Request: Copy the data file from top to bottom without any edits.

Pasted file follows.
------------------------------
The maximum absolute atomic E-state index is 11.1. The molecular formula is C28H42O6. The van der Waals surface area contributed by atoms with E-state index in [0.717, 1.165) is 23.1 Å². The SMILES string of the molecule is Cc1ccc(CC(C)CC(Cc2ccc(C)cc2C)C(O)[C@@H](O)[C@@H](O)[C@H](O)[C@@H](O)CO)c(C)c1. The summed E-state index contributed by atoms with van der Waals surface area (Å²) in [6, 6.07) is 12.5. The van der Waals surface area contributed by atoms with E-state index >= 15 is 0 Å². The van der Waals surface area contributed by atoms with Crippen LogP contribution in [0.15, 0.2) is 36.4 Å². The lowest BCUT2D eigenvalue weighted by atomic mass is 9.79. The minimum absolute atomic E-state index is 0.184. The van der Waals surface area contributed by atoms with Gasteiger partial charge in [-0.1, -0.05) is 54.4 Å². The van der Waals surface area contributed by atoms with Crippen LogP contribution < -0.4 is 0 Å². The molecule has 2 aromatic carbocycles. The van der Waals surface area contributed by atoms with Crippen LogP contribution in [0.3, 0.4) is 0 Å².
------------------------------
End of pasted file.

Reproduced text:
The maximum absolute atomic E-state index is 11.1. The molecular formula is C28H42O6. The van der Waals surface area contributed by atoms with E-state index in [0.717, 1.165) is 23.1 Å². The SMILES string of the molecule is Cc1ccc(CC(C)CC(Cc2ccc(C)cc2C)C(O)[C@@H](O)[C@@H](O)[C@H](O)[C@@H](O)CO)c(C)c1. The summed E-state index contributed by atoms with van der Waals surface area (Å²) in [6, 6.07) is 12.5. The van der Waals surface area contributed by atoms with E-state index >= 15 is 0 Å². The van der Waals surface area contributed by atoms with Crippen LogP contribution in [0.15, 0.2) is 36.4 Å². The lowest BCUT2D eigenvalue weighted by atomic mass is 9.79. The minimum absolute atomic E-state index is 0.184. The van der Waals surface area contributed by atoms with Gasteiger partial charge in [-0.1, -0.05) is 54.4 Å². The van der Waals surface area contributed by atoms with Crippen LogP contribution < -0.4 is 0 Å². The molecule has 2 aromatic carbocycles. The van der Waals surface area contributed by atoms with Crippen LogP contribution in [0.3, 0.4) is 0 Å².